Over the last several months, I’ve been having a weekly chat with a number of people about vascular physiology, blood flow delays, and noise in fMRI. We were thinking it would be interesting to have a symposium to get a broader discussion going on the topic. Since everything is remote nowadays, it’s tempting to just go ahead and do it, rather than organize something within the confines of a society (also, it may be of too narrow an interest to get a slot at a conference).
One of the things that makes this seem possible is what I saw as the wildly successful Open Science sessions at OHBM this year. That seems to have been done in parallel with OHBM, with completely independent infrastructure. Since there is a large overlap in this group and the OHBM Open Science SIG, I was wondering if anyone could offer advice as to how you went about selecting these tools, what sorts of costs are involved, how hard it is, how to make it inclusive, etc. Is running a probably smallish symposium something 5-6 people with day jobs can manage?
Any advice is welcome, so thanks in advance,
Hi @bbfrederick !
I just want to tag in the lead organizers for this year’s hackathon and OSR – @Remi-Gau @Liza_Levitis @cassgvp @StephanHeunis. They’ll have the most insight to share here.
That being said, I’d say that it’s definitely possible ! It’s not a small effort, of course, but how much work it will be largely depends on the scale of the event you’re envisioning. re costs: I think the main cost was the CrowdCast platform itself, which runs about $200 USD for the month you’ll be streaming. You’ll want to make sure that videos can then be synced to a more permanent home like YouTube (Bilibili is also a great option for locations where Google is blocked), though long-term hosting should be free.
re making an inclusive event: there’s actually ongoing work to create a short guide for inclusive online events (!) based off of these experiences. Some general highlights: (1) for global participation, have hubs in multiple time zones, (2) carefully consider your fee system and provide a means for no-cost registration, and (3) have and enforce a code of conduct.
Obviously there’s lots more that can be said here, but I’ll let others jump in.
Hope that helps,
Hey @bbfrederick (and thanks @emdupre for the ping)
The short and unhelpful answer is: it depends.
The slightly longer version is would be this.
It depends on
- the scope:
- one day symposium
- audience / reach
- how big
- geographically delimited or world-wide (see the points about hubs by Elizabeth)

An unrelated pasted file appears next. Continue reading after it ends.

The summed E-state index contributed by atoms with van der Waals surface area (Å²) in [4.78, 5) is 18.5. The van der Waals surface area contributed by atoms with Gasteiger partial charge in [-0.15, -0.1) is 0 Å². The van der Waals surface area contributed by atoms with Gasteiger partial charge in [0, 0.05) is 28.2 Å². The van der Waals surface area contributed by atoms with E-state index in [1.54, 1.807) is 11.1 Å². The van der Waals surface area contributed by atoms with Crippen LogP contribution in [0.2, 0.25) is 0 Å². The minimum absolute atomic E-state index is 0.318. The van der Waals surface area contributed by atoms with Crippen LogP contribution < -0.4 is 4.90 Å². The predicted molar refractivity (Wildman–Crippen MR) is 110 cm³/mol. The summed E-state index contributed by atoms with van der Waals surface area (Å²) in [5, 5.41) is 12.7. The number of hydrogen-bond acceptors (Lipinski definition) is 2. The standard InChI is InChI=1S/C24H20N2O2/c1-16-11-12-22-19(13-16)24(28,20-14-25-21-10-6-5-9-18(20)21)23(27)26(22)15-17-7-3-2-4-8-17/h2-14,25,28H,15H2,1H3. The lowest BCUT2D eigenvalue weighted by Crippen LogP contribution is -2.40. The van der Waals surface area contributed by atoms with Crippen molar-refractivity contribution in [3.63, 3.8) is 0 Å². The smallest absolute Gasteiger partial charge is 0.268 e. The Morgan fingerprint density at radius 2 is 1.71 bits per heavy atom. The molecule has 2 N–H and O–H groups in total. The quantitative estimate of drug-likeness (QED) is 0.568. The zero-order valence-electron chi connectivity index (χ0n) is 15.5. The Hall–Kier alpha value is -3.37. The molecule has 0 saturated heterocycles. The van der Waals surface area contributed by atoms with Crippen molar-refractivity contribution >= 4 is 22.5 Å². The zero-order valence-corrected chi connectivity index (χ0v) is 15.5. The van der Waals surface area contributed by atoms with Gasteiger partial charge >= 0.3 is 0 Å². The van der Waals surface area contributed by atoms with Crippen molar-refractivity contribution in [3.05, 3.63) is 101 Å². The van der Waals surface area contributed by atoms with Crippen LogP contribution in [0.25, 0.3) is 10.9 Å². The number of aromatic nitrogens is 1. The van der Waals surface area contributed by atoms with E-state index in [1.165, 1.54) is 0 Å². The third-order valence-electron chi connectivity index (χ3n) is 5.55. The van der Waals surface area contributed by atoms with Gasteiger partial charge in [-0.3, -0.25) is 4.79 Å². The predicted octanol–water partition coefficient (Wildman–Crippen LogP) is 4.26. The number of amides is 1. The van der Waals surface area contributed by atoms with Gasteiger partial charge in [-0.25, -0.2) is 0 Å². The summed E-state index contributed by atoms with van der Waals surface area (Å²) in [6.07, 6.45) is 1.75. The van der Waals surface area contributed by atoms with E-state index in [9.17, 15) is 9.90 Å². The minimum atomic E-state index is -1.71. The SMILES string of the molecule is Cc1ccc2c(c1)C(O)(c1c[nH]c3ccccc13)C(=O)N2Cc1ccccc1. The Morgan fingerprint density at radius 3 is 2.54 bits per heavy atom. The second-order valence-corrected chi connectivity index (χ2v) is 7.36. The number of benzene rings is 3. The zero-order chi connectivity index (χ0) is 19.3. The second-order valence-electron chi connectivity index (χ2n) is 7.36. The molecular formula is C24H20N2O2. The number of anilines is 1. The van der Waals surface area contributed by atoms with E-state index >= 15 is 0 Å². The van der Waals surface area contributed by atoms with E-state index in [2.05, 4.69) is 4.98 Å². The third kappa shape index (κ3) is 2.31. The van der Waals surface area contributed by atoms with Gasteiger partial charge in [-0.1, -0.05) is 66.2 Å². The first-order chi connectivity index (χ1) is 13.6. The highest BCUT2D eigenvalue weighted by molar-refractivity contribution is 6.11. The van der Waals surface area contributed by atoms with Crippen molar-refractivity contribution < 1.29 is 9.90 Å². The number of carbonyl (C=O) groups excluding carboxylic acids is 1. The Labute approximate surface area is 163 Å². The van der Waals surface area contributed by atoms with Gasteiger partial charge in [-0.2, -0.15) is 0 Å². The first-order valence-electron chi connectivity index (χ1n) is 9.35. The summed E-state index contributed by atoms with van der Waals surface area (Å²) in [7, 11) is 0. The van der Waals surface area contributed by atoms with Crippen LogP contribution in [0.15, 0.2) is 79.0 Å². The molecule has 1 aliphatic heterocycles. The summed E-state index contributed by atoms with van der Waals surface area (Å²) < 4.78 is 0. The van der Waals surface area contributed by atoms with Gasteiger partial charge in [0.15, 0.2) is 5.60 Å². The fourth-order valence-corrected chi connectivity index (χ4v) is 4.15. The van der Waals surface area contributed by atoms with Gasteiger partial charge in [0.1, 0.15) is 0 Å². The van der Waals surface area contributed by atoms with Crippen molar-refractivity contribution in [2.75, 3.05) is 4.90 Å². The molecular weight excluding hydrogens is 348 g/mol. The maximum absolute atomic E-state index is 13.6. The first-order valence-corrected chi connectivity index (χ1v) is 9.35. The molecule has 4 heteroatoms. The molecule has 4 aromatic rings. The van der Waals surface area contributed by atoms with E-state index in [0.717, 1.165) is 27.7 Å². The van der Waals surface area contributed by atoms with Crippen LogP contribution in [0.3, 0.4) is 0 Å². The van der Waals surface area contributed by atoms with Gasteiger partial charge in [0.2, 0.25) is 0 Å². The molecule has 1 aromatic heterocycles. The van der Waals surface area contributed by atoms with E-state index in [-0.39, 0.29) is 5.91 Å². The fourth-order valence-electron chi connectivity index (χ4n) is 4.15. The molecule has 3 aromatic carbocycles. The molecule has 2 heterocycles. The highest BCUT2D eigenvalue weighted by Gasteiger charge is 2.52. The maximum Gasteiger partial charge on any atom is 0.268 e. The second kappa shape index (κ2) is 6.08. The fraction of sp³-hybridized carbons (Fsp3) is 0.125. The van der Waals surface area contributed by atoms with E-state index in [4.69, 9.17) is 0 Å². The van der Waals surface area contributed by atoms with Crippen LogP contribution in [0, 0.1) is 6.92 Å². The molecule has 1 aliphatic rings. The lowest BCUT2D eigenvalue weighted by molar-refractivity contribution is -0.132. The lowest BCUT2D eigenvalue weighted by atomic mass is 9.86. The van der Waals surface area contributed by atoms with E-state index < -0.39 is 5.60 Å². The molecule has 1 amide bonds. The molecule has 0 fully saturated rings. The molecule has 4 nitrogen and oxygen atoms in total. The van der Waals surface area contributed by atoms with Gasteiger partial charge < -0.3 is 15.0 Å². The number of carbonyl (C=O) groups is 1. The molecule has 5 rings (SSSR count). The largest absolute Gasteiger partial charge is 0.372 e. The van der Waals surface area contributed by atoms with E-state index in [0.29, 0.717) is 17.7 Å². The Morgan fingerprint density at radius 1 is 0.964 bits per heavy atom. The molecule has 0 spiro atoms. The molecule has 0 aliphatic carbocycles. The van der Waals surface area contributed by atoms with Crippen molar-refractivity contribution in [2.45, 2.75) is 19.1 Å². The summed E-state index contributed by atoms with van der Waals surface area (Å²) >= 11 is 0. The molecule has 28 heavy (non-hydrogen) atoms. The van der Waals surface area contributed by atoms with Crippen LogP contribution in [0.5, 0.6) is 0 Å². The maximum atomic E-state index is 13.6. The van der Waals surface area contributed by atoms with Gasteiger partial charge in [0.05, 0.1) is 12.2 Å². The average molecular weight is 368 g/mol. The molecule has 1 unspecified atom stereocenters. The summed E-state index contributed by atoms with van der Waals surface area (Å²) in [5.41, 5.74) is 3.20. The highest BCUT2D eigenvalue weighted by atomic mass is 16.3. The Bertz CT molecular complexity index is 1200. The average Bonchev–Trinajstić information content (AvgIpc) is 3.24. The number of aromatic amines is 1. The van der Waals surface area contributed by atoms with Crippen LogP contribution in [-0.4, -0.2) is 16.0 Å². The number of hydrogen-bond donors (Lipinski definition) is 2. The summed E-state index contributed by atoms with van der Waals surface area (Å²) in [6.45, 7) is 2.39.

- how specialised
- the format you want to have:
- series of one person talks
- some panel discussions (more or less planned in advance)
- how and how much you want to facilitate the social interactions between attendees,
- how much time the organizing team can spend on this (we learned the hard way that organizing something like this with too little time can burn your team).
Regarding platforms I must admit that some choices were made in a rush because we were on a tight schedule. But it turned out that gather.town is a great platform to help with the lack of real face contact (though it is more expensive now).
Some resources you might find useful that emerged around the OHBM time:
Also want to highlight some other virtual events that you could get inspiration from:
Will actually ping the “physio” that hangs out in the Brainhack world as many of them could share their practical experience with virtual events and their more theoretical one with the content (maybe).
Hope this helps.
Hi @bbfrederick, @emdupre, @Remi-Gau
Thanks for the question and ping. I agree with most that has been said (no surprise :D). I can add that I agree it should be possible for a team of the size that you mention, especially if it’s a short-ish symposium (1 day?).
I can add some ideas about platforms to choose from:
- Crowdcast is great if you want the ability to follow a predetermined schedule, have max 4 people on screen at any given time, have very interactive real-time discussions via text, and have the ability to live stream to another outlet such as Youtube.
- If you have access to a Zoom business account, that can also work nicely depending on the size of the audience (I think it can take up to something like 300 guests, but I’m unsure about this). Zoom is not great for live chatting compared to Crowdcast, IMO, but the breakout room functionality is nice if that is something that’s important.